Outraged By Kidnapping of Nigerian Girls? 4 Other Incidents of Mass Violence Against Women You Should Know About
Demonstrators protest on May 14, 2014 in front of the Embassy of Nigeria in Washington, DC
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On April 14, Nigerian militant group Boko Haram fighters kidnapped 276 schoolgirls from the remote northeastern town of Chibok in Borno. As far as we know, 223 are still being held. Many Nigerians and international leaders criticized Nigerian President Goodluck Jonathan for taking almost three weeks to respond to the crisis. Journalists and writers all over the Internet also blasted the media for taking so long to respond to the horrific abductions. How could it be that the kidnapping of 276 girls was not the number-one story all over the world? Eventually, the world did erupt in outrage and the hashtag #BringBackOurGirls went viral. The hashtag #234WhiteGirls also surfaced to draw attention to the media's bias when it comes to coverage of violence against women of color.
The kidnappings bring up a whole slew of issues, and call into question how many other incidents the media has ignored. Here are four examples of systematic violence against women of color that didn't receive the media coverage they deserved.
1. Femicides of the women of Juárez. US media continues to wring its hands and obsess over the horrific acts of violence inflicted by Mexican drug cartels. Mexico's drug-related violence kills over 10,000 people a year. Many innocent people have died as cartels battle each other throughout the country.
What hasn't received sufficient coverage are the murders of women on the U.S. Mexico border. Since 1993, 1,400 women and girls have been killed in Juárez. According to an article published in November of last year, more female corpses were found dumped in the desert over the last three years than throughout the 1990s. Many of the women are raped and tortured before they're killed. In 2012, there were 18 femicides, the most in Juarez since 1997. Many victims are workers in maquiladoras, the foreign-owned factories along the border which flourished after the implementation of NAFTA. Though many of the factories are American-owned, these companies have not shown concern for the women who are killed traveling to and from work.
2. Murder and disappearance of Native Canadian women. Recently, Canada's government and indigenous people have had many conflicts over natural resources, land rights and autonomy. The indigenous rights organization Idle No More was created to protect their sovereignty, land, and water. In addition, in the past 30 years 1,200 aboriginal women have been murdered or have gone missing. Activists have been trying to draw attention to this issue for years now.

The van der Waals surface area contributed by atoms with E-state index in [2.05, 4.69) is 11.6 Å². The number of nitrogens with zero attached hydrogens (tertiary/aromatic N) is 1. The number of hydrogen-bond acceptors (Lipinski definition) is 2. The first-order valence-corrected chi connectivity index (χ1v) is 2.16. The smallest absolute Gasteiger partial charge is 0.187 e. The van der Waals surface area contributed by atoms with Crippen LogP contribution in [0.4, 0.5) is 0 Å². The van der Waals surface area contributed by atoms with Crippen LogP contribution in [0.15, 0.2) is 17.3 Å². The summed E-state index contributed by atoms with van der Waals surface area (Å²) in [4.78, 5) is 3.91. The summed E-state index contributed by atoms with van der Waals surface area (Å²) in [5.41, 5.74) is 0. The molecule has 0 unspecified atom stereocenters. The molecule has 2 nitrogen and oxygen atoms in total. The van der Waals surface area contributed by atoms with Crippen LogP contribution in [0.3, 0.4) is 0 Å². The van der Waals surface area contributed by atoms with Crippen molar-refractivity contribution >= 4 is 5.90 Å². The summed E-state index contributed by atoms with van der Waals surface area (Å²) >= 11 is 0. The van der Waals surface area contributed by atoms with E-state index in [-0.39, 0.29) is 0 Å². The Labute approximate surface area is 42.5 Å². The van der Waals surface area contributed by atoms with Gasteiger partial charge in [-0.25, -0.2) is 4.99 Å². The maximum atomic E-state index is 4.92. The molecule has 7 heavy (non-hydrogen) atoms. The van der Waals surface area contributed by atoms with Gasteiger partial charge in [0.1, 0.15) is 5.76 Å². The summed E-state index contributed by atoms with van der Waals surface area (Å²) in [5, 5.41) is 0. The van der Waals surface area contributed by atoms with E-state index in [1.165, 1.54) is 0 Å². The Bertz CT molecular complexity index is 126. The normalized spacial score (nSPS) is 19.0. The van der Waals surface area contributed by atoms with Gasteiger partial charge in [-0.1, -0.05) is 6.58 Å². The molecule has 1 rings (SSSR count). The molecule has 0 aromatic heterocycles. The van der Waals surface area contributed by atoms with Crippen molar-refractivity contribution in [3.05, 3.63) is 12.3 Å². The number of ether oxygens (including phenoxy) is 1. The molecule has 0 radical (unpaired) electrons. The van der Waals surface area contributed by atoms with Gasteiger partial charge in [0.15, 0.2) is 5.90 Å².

Many aboriginal women in Northern British Columbia disappeared along Highway 16, dubbed the "Highway of Tears” by many of the victims' families. Robert Pickton, the serial killer responsible for these murders, would pick up sex workers, kill them, and dispose of their bodies on his pig farm. Though some Vancouver police officers initially believed a serial killer was responsible, others insisted the women had just moved and did not want to be found. As a result, many of these cases were not thoroughly investigated.
In a report released this month, James Anaya, UN special rapporteur on the rights of indigenous peoples, called out the Canadian government on its inefficient initiatives to improve the lives of the indigenous population. “The well-being gap between aboriginal and non-aboriginal people in Canada has not narrowed over the last several years, treaty and aboriginals claims remain persistently unresolved, indigenous women and girls remain vulnerable to abuse, and overall there appear to be high levels of distrust among indigenous peoples toward government at both the federal and provincial levels,” Anaya stated.
According to the report, aboriginal women make up only 4 percent of the population, but 16 percent of murdered women. Anaya is calling for a thorough and broad investigation.